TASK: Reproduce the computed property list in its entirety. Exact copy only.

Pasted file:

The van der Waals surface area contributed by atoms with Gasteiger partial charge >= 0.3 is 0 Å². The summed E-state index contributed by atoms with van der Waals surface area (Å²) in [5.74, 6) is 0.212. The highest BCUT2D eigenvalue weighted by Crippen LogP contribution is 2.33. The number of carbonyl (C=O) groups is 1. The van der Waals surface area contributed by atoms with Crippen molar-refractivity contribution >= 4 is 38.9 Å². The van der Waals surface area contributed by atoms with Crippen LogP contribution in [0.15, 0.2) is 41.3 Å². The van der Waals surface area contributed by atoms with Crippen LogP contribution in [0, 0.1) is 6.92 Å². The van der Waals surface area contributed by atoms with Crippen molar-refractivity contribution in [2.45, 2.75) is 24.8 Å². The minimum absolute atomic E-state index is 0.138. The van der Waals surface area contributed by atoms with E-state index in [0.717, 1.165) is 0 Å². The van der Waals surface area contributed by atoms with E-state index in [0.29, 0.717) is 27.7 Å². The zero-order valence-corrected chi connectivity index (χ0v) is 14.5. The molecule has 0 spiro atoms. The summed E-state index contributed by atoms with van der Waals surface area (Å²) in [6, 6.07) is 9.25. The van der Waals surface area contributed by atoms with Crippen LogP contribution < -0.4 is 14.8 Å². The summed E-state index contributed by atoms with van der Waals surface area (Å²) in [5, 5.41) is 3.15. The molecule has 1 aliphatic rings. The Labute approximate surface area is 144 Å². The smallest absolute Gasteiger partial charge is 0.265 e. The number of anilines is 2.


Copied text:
The van der Waals surface area contributed by atoms with Gasteiger partial charge >= 0.3 is 0 Å². The summed E-state index contributed by atoms with van der Waals surface area (Å²) in [5.74, 6) is 0.212. The highest BCUT2D eigenvalue weighted by Crippen LogP contribution is 2.33. The number of carbonyl (C=O) groups is 1. The van der Waals surface area contributed by atoms with Crippen molar-refractivity contribution >= 4 is 38.9 Å². The van der Waals surface area contributed by atoms with Crippen LogP contribution in [0.15, 0.2) is 41.3 Å². The van der Waals surface area contributed by atoms with Crippen LogP contribution in [0, 0.1) is 6.92 Å². The van der Waals surface area contributed by atoms with Crippen molar-refractivity contribution in [2.45, 2.75) is 24.8 Å². The minimum absolute atomic E-state index is 0.138. The van der Waals surface area contributed by atoms with E-state index in [0.717, 1.165) is 0 Å². The van der Waals surface area contributed by atoms with E-state index in [0.29, 0.717) is 27.7 Å². The zero-order valence-corrected chi connectivity index (χ0v) is 14.5. The molecule has 0 spiro atoms. The summed E-state index contributed by atoms with van der Waals surface area (Å²) in [6, 6.07) is 9.25. The van der Waals surface area contributed by atoms with Crippen LogP contribution < -0.4 is 14.8 Å². The summed E-state index contributed by atoms with van der Waals surface area (Å²) in [5, 5.41) is 3.15. The molecule has 1 aliphatic rings. The Labute approximate surface area is 144 Å². The smallest absolute Gasteiger partial charge is 0.265 e. The number of anilines is 2.